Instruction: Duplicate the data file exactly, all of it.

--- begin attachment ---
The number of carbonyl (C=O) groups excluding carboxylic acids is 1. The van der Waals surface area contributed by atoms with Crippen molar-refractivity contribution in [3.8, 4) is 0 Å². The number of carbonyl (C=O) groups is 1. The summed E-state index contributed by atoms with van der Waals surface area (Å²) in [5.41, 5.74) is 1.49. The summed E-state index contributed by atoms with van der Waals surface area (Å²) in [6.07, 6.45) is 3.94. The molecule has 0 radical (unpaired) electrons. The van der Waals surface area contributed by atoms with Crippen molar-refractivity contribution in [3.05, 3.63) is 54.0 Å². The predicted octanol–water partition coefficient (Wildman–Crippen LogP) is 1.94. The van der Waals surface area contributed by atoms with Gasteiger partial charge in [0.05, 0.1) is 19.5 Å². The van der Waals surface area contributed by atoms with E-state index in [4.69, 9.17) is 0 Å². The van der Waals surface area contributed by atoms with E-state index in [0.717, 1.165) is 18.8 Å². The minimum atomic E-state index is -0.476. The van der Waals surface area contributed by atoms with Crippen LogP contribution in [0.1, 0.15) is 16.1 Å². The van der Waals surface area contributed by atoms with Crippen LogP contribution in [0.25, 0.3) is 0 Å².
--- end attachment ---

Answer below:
The number of carbonyl (C=O) groups excluding carboxylic acids is 1. The van der Waals surface area contributed by atoms with Crippen molar-refractivity contribution in [3.8, 4) is 0 Å². The number of carbonyl (C=O) groups is 1. The summed E-state index contributed by atoms with van der Waals surface area (Å²) in [5.41, 5.74) is 1.49. The summed E-state index contributed by atoms with van der Waals surface area (Å²) in [6.07, 6.45) is 3.94. The molecule has 0 radical (unpaired) electrons. The van der Waals surface area contributed by atoms with Crippen molar-refractivity contribution in [3.05, 3.63) is 54.0 Å². The predicted octanol–water partition coefficient (Wildman–Crippen LogP) is 1.94. The van der Waals surface area contributed by atoms with Gasteiger partial charge in [0.05, 0.1) is 19.5 Å². The van der Waals surface area contributed by atoms with E-state index in [4.69, 9.17) is 0 Å². The van der Waals surface area contributed by atoms with E-state index in [0.717, 1.165) is 18.8 Å². The minimum atomic E-state index is -0.476. The van der Waals surface area contributed by atoms with Crippen LogP contribution in [0.1, 0.15) is 16.1 Å². The van der Waals surface area contributed by atoms with Crippen LogP contribution in [0.25, 0.3) is 0 Å².